Washington and Lee’s front lawn, bookended as it is by the iconic Colonnade and historic Lee Chapel, is frequently lauded as the most breathtaking view
on campus, and one that alumni miss seeing on a daily basis.
Now, two enterprising W&L
students are making it possible
for people to take home little
pieces of this favorite spot —
and even plant them on their
own front lawns.
Dashiell Dericks ’ 18, who counts silviculture as a
longtime hobby, grew 30 white oak tree saplings from acorns
he collected on the Colonnade in autumn 2016. He and his
business partner, Jesse Evans ’ 20, are selling their “Colonnade
Oaks” through the University Store, complete with a certificate of authenticity.
“Dash came to me last fall to discuss his Colonnade sap-
lings idea and I absolutely loved it,” said Jeff Shay, the Rupert
A. Johnson Jr. Professor of Entrepreneurship and Leadership
at W&L. “It is a great business idea that is 100 percent execut-
able by a college student like Dash who is passionate about
both silviculture and entrepreneurship.”
Dericks, who holds the W&L record in discus, grew up
on a farm in Indiana. “I spent a lot of time wandering in the
woods,” he said. As a kid, he read books about plant identifi-
cation and perfected the task of growing seedlings.
In fall 2016, Dericks noted the abundance of acorns on
the front lawn. He gathered them and carried them back to
his room in the FIJI house, where he planted them. He babied
the trees throughout the academic year, even taking them
home during breaks.
Dericks’ business partner, Evans, is not new to entrepre-
neurship. As an eighth-grade student in Jacksonville, Florida,
he and his best friend started a dog-walking and pet-sitting
Dashiell “Dash” Dericks ’ 18 (left) and business partner
Jesse Evans ’ 20 are selling saplings grown from Colonnade
oak trees in a new venture that marries Dericks’ love of
silviculture and his fondness for W&L.
Heart and Soil
business called Happy Hounds. This summer, he intends to
start a web consulting business.
While Dericks grew the trees, Evans handled the market-
ing aspect of Colonnade Oaks. His first priority was to gather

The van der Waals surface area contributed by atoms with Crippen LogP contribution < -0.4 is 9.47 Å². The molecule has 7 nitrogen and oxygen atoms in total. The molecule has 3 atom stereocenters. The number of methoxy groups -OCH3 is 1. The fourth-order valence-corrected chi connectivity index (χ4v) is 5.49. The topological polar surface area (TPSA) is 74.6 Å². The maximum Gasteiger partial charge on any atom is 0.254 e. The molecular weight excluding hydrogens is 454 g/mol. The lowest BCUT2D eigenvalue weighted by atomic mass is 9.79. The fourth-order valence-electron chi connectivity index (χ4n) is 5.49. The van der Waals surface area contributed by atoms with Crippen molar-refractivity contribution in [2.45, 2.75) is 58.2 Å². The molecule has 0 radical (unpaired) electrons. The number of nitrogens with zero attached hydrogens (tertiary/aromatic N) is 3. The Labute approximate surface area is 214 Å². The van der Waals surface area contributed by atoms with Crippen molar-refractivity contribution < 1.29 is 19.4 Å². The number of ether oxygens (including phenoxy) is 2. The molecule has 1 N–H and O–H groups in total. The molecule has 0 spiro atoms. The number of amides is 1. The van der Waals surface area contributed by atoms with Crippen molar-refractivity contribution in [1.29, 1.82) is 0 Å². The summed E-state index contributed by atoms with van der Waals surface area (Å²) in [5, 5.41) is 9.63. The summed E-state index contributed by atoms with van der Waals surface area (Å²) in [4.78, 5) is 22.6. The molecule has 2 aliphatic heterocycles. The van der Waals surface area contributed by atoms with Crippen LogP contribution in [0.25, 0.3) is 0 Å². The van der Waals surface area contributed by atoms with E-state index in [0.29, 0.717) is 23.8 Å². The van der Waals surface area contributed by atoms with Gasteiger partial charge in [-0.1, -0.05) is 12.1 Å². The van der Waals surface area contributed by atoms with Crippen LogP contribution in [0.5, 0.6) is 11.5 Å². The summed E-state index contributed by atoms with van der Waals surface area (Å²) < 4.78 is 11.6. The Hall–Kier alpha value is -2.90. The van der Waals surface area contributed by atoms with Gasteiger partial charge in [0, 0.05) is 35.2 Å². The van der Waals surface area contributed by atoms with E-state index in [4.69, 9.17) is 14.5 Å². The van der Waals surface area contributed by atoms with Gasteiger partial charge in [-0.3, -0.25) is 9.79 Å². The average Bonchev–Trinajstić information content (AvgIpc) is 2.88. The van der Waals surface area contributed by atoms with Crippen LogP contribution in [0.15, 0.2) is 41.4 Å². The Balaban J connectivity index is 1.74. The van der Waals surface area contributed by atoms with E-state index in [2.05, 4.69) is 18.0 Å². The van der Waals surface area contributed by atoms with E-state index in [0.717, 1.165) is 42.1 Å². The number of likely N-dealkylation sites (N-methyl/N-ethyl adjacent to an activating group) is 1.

information about the trees
from which the acorns fell.
senior assistant in Special
Collections, put Evans in
touch with Arthur Bartens-
tein of ABL Landscape Architecture in Lexington. Together,
they determined that the two oak trees in question were
planted sometime between 1855 and 1923. “One is certainly
over 100 years old and the other is at least 80,” Evans said. “One
of them is from about the time Robert E. Lee was here.”
Evans also worked with the University Store to determine
a price point ($55 per tree) and a sales and marketing plan.
The store helped them put together informational pamphlets
and certificates of authenticity to go with the trees. Dericks
and Evans sold most of their first crop of trees during Alumni
Weekend, but they plan to plant more this fall, perhaps adding
some maple and ash seedlings from Colonnade trees.
“By cultivating a noble oak from those rooted along the
grounds of the Colonnade,” Dericks wrote, “I share the ability
for people to watch a true form of W&L’s life and soul thrive
on the property of their own home.”
Shay agreed: “I look forward to seeing alumni jump at
the opportunity to bring home a certified piece of W&L’s rich
history to plant in their backyards, and I already have a place
picked out in my backyard to plant a few Colonnade Oaks
If you are interested in ordering a Colonnade Oak, please
contact the University Store at 540-458-8633 or email store@
wlu.edu. — Lindsey Nair